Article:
McDonald’s new replacement is now called Vkusno and tochka. The golden arches have been taken down; the Filet-O Fish burger takes over as a fish option while Big Mac exits from Russia.
Russia is embracing American fast food with an entirely new name that translates to “Tasty, and that’s it.” The Russian company owns all locations in the country after purchasing McDonald’s restaurants last week.
The rebranding of these stores indicates that a new world order has been established. In addition, Russia Day saw the restaurants reopen.
When McDonald’s pulled out of Russia, it put its fortune on sale, and this could test how strong the economy has become more self-providing, even amid sanctions from the West and its allies.
Sunday’s reopening drew tons of people outside the outlets of what was formerly known as McDonald’s flagship restaurant in Pushkin Square, central Moscow. The store stood with a new logo – a burger and two fries – and a slogan: “The name changes, love stays.”
The crowd was considerably fewer than the thousands who crowded into McDonald’s during the Soviet period.
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“We need to avoid a drop in quality so that everything stays as it was before because we loved McDonald’s,” stated IT employee Sardana Donskaya, who lined up 32 years ago for a taste of a restaurant that had embodied Western capitalism and came back on Sunday to guide its replacement.
Vkusno and tochka’s menu offers less items than McDonald’s, with it not having the Big Mac, the McFlurry, or other items on the original menu. Compared to McDonald’s double cheeseburger at 160 roubles and a fish burger at around 190, the items under the new brand cost 129 and 169, respectively.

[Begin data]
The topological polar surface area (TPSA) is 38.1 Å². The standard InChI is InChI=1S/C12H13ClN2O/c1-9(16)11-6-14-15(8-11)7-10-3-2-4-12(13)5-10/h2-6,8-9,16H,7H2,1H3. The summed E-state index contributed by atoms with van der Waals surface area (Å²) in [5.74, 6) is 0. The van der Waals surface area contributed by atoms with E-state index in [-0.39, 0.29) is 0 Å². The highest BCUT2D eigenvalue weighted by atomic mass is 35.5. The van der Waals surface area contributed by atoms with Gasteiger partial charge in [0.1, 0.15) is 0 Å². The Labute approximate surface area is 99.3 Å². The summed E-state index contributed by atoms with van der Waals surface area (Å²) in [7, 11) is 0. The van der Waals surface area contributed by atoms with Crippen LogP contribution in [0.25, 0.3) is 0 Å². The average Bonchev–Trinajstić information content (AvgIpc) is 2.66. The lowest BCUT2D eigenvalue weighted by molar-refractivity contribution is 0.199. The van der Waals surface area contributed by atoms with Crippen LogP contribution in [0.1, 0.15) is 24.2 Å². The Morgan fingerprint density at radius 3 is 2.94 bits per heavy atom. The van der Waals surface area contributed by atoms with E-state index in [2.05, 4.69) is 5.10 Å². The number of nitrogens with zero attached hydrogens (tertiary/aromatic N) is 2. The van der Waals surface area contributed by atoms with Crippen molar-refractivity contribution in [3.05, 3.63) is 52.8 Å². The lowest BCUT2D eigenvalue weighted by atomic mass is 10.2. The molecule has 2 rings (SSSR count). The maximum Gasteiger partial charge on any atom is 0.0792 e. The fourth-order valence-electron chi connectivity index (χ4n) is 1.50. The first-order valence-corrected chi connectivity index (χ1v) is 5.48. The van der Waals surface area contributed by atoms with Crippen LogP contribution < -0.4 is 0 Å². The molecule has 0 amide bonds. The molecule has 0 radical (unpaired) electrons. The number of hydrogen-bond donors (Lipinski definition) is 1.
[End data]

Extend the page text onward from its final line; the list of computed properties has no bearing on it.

The new company is committed to maintaining high standards, using familiar equipment in their burgers, and keeping the original elements in the burgers, said Alexander Merkulov, the new company’s quality manager.
McDonald’s announced last March that it would be closing its restaurants in Russia, and mid-May is when the company pulled out – this marks one of the most significant business withdrawals since the country’s February 24 attack on Ukraine.
Most of the packaging for fries and burgers was plain white, as well as the drink cups and the takeaway bags were plain brown, indicating that the new owners have been in a rush to rebrand in time for the launch.
A 15-year-old customer named Sergei saw only a bit of difference.
“The taste has stayed the same,” he stated as he dug into a chicken burger and fries. “The cola is different, but there really is no change to the burger.”
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